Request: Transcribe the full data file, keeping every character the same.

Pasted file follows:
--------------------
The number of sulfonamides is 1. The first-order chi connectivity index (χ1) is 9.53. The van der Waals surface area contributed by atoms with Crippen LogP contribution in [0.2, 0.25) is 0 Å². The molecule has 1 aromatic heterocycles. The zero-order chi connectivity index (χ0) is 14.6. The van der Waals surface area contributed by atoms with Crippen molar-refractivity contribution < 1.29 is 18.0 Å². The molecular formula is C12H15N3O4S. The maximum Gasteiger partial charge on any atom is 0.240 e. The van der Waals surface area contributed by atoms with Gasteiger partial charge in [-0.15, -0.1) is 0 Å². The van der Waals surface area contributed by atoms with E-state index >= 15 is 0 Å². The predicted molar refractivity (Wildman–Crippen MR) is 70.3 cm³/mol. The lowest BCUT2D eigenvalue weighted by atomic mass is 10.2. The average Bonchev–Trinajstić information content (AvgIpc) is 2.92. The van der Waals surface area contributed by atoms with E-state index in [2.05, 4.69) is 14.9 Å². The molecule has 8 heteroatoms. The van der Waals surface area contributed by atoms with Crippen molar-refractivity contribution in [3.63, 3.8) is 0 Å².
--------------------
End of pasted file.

The number of sulfonamides is 1. The first-order chi connectivity index (χ1) is 9.53. The van der Waals surface area contributed by atoms with Crippen LogP contribution in [0.2, 0.25) is 0 Å². The molecule has 1 aromatic heterocycles. The zero-order chi connectivity index (χ0) is 14.6. The van der Waals surface area contributed by atoms with Crippen molar-refractivity contribution < 1.29 is 18.0 Å². The molecular formula is C12H15N3O4S. The maximum Gasteiger partial charge on any atom is 0.240 e. The van der Waals surface area contributed by atoms with Gasteiger partial charge in [-0.15, -0.1) is 0 Å². The van der Waals surface area contributed by atoms with E-state index >= 15 is 0 Å². The predicted molar refractivity (Wildman–Crippen MR) is 70.3 cm³/mol. The lowest BCUT2D eigenvalue weighted by atomic mass is 10.2. The average Bonchev–Trinajstić information content (AvgIpc) is 2.92. The van der Waals surface area contributed by atoms with E-state index in [2.05, 4.69) is 14.9 Å². The molecule has 8 heteroatoms. The van der Waals surface area contributed by atoms with Crippen molar-refractivity contribution in [3.63, 3.8) is 0 Å².